Nearly 2.5 tons of NASA science investigations and cargo are on the way to the International Space Station aboard SpaceX’s Dragon spacecraft. The spacecraft launched atop a Falcon 9 rocket from Space Launch Complex 40 at Cape Canaveral Air Force Station in Florida at 3:25 p.m., EDT, April 18. The mission is the company’s third...
 

 

Second series of CASIS-sponsored research payloads launch to ISS

The Center for the Advancement of Science in Space is proud to announce several sponsored research payloads have launched to the International Space Station onboard the Space Exploration Technology Corporation’s Dragon cargo capsule. This marks the second series of investigations headed to the station that are sponsored by CASIS, the nonprofit responsible for managing research...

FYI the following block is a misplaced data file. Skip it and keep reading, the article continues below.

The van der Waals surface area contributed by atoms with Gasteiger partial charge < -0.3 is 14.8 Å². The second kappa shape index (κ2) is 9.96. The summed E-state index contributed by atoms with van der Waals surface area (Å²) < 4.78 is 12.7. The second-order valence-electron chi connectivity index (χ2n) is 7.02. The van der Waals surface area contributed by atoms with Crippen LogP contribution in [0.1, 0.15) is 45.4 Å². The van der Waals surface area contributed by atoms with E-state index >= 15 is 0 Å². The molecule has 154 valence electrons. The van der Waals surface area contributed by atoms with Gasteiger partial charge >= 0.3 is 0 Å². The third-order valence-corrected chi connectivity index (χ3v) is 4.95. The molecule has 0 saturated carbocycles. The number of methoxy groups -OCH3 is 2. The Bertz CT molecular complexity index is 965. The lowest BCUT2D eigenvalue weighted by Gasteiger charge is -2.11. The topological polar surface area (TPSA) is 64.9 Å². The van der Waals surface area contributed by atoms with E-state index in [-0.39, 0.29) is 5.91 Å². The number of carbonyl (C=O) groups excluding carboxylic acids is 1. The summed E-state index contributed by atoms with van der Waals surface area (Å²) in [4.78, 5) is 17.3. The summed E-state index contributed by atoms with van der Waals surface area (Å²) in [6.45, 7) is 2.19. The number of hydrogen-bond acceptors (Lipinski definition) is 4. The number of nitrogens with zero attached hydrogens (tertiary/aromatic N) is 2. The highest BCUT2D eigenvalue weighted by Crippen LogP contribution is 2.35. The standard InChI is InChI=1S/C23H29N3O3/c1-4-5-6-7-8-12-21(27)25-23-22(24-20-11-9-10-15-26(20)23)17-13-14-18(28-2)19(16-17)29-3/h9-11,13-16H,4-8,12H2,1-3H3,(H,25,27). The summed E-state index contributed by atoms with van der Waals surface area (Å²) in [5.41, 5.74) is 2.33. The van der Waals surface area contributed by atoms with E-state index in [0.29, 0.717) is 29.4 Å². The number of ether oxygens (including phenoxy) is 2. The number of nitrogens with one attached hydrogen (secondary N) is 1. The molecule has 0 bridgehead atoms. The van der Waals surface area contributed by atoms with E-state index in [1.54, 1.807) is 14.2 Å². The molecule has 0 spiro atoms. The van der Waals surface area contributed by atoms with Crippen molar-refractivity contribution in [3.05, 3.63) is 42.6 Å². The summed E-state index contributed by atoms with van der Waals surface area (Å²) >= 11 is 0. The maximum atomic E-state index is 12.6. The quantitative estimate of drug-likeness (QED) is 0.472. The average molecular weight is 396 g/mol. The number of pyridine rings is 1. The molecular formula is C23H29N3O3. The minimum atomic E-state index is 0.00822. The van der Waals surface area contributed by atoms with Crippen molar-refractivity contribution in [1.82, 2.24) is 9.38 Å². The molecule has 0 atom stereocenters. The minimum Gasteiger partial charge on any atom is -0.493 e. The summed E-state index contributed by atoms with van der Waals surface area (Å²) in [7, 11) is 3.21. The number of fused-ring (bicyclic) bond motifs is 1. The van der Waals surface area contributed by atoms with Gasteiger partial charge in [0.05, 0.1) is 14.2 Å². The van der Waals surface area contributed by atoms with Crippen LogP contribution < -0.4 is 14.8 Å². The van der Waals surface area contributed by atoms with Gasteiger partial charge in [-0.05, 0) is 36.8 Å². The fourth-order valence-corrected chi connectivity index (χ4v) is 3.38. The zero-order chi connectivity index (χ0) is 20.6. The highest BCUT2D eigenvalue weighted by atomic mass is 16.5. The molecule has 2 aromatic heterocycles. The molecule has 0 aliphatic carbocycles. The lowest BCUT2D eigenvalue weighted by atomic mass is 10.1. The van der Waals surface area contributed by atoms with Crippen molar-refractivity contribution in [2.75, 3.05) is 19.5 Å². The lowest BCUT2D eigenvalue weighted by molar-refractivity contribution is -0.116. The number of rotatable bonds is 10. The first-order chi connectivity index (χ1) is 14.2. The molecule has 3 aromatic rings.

Boeing to give California workers $47 million in back pay

PALMDALE, Calif. – Boeing will pay $47 million to hundreds of current and former Southern California employees who are owed back pay and benefits, a union announced April 18. An arbitrator ruled against the aerospace giant in January and laid down guidelines for the payments and interest, but it took months to cull through records...
 
 

NASA selects commercial crew program manager

NASA has selected Kathy Lueders as program manager for the agency’s Commercial Crew Program. Lueders, who has served as acting program manager since October 2013, will help keep the nation’s space program on course to launch astronauts from American soil by 2017 aboard spacecraft built by American companies. “This is a particularly critical time for...
 




0 Comments


Be the first to comment!


Leave a Reply

Your email address will not be published. Required fields are marked *

You may use these HTML tags and attributes: <a href="" title=""> <abbr title=""> <acronym title=""> <b> <blockquote cite=""> <cite> <code> <del datetime=""> <em> <i> <q cite=""> <strike> <strong>